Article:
The Friday Five is a weekly Red Hat® blog post with 5 of the week's top news items and ideas from or about Red Hat and the technology industry. Consider it your weekly digest of things that caught our eye.
The Friday Five is a weekly Red Hat® blog post with 5 of the week's top news items and ideas from or about Red Hat and the technology industry. This week, we bring you a special edition—"The Summit Seven"—focusing on the top news from last week's 2015 Red Hat Summit.
DevOps and Open Source
DevOps promises to deliver better software faster, but it is not a product that you can buy and install. Instead, it is like open source: a better way to create software through a combination of culture, practices, and technologies. And, at Red Hat, we bring to DevOps the best of what open source offers. For example, we are experts in:
It started in 2011 as an experiment.
What if we stuck some technology up on a public cloud to see if we could build a platform addressing diverse workloads - from "traditional" Java apps to more lightweight and stateless microservices?
Red Hat, NetApp and Cisco Collaborate to deliver an enterprise-grade OpenStack integrated infrastructure solution
I'm glad to see so many Red Hat partners at Red Hat Summit this week, including Cisco and NetApp. Red Hat has been collaborating closely with NetApp on enhancements to OpenStack, and integrating features and functions with Red Hat Enterprise Linux OpenStack Platform.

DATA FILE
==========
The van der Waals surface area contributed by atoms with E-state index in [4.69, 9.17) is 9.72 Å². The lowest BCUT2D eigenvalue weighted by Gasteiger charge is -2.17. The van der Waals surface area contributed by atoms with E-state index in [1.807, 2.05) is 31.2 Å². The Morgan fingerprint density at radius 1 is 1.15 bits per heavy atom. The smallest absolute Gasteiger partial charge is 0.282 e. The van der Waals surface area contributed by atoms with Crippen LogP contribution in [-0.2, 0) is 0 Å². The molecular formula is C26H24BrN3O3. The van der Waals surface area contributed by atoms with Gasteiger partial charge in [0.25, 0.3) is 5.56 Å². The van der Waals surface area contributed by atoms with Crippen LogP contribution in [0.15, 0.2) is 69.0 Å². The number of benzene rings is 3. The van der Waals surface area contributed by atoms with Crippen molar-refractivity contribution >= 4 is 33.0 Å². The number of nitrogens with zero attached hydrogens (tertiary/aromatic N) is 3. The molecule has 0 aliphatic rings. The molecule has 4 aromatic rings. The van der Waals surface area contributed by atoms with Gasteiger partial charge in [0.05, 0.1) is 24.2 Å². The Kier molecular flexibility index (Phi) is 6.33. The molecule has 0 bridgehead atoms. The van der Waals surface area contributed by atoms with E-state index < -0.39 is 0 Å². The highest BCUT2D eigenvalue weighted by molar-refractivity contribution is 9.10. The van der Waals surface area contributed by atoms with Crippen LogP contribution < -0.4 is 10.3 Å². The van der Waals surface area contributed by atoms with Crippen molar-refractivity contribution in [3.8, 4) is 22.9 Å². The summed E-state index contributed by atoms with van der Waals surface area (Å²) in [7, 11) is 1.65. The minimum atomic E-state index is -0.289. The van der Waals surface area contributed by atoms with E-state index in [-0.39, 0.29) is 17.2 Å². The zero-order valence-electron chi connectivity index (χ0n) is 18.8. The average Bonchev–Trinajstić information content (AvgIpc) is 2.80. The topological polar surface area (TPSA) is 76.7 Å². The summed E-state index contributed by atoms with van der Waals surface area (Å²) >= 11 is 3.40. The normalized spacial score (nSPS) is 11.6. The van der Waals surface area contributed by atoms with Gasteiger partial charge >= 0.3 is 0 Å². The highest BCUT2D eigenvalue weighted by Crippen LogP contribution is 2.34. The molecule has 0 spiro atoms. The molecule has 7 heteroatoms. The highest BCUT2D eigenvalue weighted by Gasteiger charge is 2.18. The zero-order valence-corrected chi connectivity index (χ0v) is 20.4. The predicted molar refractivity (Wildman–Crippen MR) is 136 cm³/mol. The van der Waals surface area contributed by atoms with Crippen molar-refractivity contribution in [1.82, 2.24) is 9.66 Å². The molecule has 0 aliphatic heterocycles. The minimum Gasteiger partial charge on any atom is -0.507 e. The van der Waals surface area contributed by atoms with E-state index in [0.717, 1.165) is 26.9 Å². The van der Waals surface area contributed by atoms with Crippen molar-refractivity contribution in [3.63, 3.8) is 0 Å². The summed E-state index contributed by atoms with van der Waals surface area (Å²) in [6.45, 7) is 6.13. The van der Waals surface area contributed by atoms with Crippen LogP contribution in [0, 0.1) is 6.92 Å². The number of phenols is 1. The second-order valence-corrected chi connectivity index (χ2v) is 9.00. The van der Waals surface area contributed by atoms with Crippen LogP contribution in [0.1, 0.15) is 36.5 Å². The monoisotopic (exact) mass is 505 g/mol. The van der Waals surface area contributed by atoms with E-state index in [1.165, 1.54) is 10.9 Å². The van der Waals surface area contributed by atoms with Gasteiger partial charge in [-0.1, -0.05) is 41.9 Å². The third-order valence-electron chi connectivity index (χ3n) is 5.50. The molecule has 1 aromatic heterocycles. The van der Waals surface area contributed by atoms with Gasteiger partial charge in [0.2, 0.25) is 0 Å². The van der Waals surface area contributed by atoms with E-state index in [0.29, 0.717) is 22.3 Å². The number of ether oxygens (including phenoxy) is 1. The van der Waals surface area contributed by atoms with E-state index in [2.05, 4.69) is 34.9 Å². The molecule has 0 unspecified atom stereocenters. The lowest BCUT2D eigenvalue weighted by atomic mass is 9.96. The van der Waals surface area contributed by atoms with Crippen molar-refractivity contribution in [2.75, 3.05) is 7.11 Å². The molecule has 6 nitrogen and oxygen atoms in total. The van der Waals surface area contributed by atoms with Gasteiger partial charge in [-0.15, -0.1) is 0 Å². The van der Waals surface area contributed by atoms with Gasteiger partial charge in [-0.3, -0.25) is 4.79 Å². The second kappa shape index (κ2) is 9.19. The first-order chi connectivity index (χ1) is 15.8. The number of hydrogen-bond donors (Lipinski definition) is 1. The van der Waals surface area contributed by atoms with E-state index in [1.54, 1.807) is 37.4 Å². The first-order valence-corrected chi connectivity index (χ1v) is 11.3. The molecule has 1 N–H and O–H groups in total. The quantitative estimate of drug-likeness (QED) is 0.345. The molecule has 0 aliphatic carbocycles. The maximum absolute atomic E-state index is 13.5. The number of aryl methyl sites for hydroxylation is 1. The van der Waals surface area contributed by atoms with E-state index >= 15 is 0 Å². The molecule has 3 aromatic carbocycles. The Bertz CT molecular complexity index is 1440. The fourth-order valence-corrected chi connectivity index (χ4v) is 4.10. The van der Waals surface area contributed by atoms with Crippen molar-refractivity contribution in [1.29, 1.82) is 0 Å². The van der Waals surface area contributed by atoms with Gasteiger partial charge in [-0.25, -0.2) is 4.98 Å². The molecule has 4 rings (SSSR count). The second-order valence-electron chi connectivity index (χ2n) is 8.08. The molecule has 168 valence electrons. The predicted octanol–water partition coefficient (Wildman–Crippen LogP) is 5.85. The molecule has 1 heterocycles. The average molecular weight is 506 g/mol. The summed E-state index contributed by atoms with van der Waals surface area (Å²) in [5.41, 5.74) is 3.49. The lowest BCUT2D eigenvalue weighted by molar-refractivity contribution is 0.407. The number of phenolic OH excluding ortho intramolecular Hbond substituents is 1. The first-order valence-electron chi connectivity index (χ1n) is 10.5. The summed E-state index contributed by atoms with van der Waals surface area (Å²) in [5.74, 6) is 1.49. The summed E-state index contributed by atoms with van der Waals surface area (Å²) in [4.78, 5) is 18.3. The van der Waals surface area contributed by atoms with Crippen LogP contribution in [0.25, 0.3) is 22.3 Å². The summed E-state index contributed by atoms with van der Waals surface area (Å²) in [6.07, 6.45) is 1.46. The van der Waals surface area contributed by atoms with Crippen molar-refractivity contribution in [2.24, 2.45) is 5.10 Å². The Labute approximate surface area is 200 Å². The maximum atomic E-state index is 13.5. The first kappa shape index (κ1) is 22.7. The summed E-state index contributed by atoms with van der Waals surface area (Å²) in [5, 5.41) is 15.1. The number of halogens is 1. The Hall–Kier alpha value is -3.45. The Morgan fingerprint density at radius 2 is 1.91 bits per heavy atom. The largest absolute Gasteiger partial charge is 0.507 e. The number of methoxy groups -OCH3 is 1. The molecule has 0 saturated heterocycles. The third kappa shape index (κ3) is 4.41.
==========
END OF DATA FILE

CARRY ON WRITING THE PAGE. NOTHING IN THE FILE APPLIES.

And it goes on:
There are several areas we are working on together including:
Technology You Can Touch
Open Standards, Community Governance and the Open Container Project: A Fitting End to the Container Wars
At Red Hat, we have not been shy about our dedication to and leadership of open standards when it comes to enterprise technology. This started with Linux, then moved into many enterprise and cloud technologies, and today has quickly expanded into the burgeoning world of containers. In application containers, this dedication takes the form of:
Backing Docker as the de facto standard format at a very early stage
It’s hard to overestimate the importance of software in the modern economy. As the world gets more connected and the price-to-performance of hardware continues to improve, investments are being shifted from reducing cost to generating new value. That value is often predominantly software-driven and as this new model takes hold, more and more companies will be, fundamentally, software companies.
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